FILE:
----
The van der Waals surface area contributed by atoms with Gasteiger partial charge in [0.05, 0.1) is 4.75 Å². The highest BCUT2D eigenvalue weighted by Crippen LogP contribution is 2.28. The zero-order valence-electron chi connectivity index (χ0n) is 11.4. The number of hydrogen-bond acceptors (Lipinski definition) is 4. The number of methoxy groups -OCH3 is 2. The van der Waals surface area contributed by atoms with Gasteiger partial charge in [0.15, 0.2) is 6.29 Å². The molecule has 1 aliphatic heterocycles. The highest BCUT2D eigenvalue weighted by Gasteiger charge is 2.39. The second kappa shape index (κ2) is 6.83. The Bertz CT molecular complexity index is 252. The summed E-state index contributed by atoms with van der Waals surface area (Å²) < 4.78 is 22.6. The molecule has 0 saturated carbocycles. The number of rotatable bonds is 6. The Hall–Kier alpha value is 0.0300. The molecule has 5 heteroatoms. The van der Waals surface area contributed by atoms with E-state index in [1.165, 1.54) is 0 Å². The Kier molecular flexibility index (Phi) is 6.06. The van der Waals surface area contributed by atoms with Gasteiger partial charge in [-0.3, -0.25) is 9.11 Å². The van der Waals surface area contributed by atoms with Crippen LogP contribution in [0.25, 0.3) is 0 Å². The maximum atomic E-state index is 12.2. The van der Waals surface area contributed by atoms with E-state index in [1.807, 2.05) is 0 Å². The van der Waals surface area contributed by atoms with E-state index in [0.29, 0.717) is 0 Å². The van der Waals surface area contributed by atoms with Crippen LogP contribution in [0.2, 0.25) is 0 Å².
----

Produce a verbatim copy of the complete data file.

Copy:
The van der Waals surface area contributed by atoms with Gasteiger partial charge in [0.05, 0.1) is 4.75 Å². The highest BCUT2D eigenvalue weighted by Crippen LogP contribution is 2.28. The zero-order valence-electron chi connectivity index (χ0n) is 11.4. The number of hydrogen-bond acceptors (Lipinski definition) is 4. The number of methoxy groups -OCH3 is 2. The van der Waals surface area contributed by atoms with Gasteiger partial charge in [0.15, 0.2) is 6.29 Å². The molecule has 1 aliphatic heterocycles. The highest BCUT2D eigenvalue weighted by Gasteiger charge is 2.39. The second kappa shape index (κ2) is 6.83. The Bertz CT molecular complexity index is 252. The summed E-state index contributed by atoms with van der Waals surface area (Å²) < 4.78 is 22.6. The molecule has 0 saturated carbocycles. The number of rotatable bonds is 6. The Hall–Kier alpha value is 0.0300. The molecule has 5 heteroatoms. The van der Waals surface area contributed by atoms with E-state index in [1.165, 1.54) is 0 Å². The Kier molecular flexibility index (Phi) is 6.06. The van der Waals surface area contributed by atoms with Gasteiger partial charge in [-0.3, -0.25) is 9.11 Å². The van der Waals surface area contributed by atoms with Crippen LogP contribution in [0.25, 0.3) is 0 Å². The maximum atomic E-state index is 12.2. The van der Waals surface area contributed by atoms with E-state index in [1.807, 2.05) is 0 Å². The van der Waals surface area contributed by atoms with E-state index in [0.29, 0.717) is 0 Å². The van der Waals surface area contributed by atoms with Crippen LogP contribution in [0.2, 0.25) is 0 Å².